I can think of no reason to begin this blog with a post on any particular topic, so I figure I will begin with a bug that bit me very recently: M42 mount lenses, and, in particular, lenses from the former Communist bloc. A bit of background. A few months ago I placed a bid (yes….) for an essentially new Sigma SD-1 Merrill with the 17-50mm kit lens. I had read about the Foveon sensor and had become sufficiently interested in it to consider the possibility (distant…) of perhaps at some point purchasing a Sigma camera. Well, this camera-lens combination showed up. Long story short, I placed a bid thinking NAAHH ! I can’t possibly win!! I did. The price was good. But still more than I should have spent. The camera showed up (very quickly) and it was new and in perfect working order, just as advertised. I SHOULD close my ebay account. I MUST….I won’t. I will talk about the Merrill some other day – it is slow, it is quirky, it is cantankerous, but I love it. The image quality is quite simply out of this world.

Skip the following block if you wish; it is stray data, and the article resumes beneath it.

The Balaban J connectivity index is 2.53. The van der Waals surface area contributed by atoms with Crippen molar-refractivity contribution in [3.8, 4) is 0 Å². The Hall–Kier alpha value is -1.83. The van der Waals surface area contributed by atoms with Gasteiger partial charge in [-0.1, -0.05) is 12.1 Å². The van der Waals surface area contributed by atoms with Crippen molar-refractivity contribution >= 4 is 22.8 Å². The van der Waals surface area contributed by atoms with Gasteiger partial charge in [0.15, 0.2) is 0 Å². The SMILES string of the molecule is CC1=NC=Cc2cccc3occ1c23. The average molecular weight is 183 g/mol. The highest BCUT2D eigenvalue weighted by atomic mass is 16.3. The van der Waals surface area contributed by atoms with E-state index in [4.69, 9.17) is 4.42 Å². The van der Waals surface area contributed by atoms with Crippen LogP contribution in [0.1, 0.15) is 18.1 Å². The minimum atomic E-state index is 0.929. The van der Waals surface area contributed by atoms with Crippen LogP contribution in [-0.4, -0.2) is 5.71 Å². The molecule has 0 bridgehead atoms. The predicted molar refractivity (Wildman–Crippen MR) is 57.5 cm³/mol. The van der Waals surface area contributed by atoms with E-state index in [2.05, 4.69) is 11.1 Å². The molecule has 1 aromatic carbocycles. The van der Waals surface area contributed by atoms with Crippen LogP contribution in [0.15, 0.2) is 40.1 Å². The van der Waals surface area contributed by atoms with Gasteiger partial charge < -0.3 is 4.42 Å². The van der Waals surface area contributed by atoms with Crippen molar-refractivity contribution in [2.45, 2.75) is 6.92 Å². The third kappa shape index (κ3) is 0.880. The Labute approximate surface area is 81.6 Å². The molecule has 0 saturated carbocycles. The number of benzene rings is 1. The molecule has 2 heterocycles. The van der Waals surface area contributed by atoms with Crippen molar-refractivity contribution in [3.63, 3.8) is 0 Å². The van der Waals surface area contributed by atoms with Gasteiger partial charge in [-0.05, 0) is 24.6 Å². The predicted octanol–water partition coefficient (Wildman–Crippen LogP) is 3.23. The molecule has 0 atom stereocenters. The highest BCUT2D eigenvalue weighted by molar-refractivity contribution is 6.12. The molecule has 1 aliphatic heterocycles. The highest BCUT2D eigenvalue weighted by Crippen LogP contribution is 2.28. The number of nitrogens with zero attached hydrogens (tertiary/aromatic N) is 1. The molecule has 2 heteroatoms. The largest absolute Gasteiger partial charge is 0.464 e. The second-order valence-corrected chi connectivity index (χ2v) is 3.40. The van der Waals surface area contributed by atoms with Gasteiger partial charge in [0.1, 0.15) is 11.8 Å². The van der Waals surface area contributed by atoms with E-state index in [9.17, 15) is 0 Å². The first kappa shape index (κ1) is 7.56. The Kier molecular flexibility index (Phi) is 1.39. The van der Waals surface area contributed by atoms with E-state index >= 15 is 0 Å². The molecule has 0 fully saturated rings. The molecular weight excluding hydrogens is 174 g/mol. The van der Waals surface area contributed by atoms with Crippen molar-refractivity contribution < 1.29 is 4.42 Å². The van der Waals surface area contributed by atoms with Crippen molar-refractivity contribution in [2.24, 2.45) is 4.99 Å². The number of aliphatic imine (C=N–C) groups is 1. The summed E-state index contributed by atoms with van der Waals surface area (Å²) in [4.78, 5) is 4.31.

The topic of this post is supposed to be manual focus lenses from the former Soviet bloc – so how did we get there from Foveon sensors? Well, as it turns out, because of the Sigma’s flange distance, the only manual focus lenses that can be used on it are M42 screw mount lenses. Of course, you can use these lenses on just about any digital camera, but until my Sigma moment I had not thought about them because, what the heck, if you can use gorgeous Zuikos, Contaxes and Hexanons, why bother with old M42 clunkers? Because there happen to be some spectacular lenses among those clunkers, that’s why. But, as is always the case, I had to find out on my own, rather than believe what people who know a lot more have been saying for a long time. So first I got a Fujinon EBC 50mm f/1.4, very rough looking but with perfect glass and very smooth focus and aperture. I used it on the Sigma and was blown away. The SD-1 does not have live view, however, so focusing manually is a pain (more on this in a forthcoming post). I wondered what the Fujinon could do on the Sony A7 and A6000, which are really easy to focus manually. The results blew me away. Now I was hooked. If you suffer from LCD (lens collection disorder) you know what happens next. You may start thinking about building a collection of the newly discovered brand (Fujinons in this case). Or you may start thinking about getting other lenses in the same focal length (50mm in this case), to compare other brands. I took this latter route and began to look up 50mm lenses in M42 mount. Carl Zeiss Jena immediately pops up in that search, and opinions are a mixed bag. There are those who swear by the Zeiss Jena optics, and claim that their lenses have nothing to envy of their West German counterparts. And there are those who claim that East German lenses were Communist junk. The latter seem to base their opinions on little more than McCarthy-era politics. The former generally back their opinions with sample images. Which for the most part were good enough to justify another visit to ebay, in search of a Pancolar 50mm f/1.8. It arrived promptly, all the way from Greece, and was just as advertised. Pristine optics and Communist cosmetics and mechanics, i.e., nothing fancy, not silky smooth, but it works. Something like the photographic equivalent of a Soyuz spacecraft or a T-34 tank or a Mig 15 fighter jet.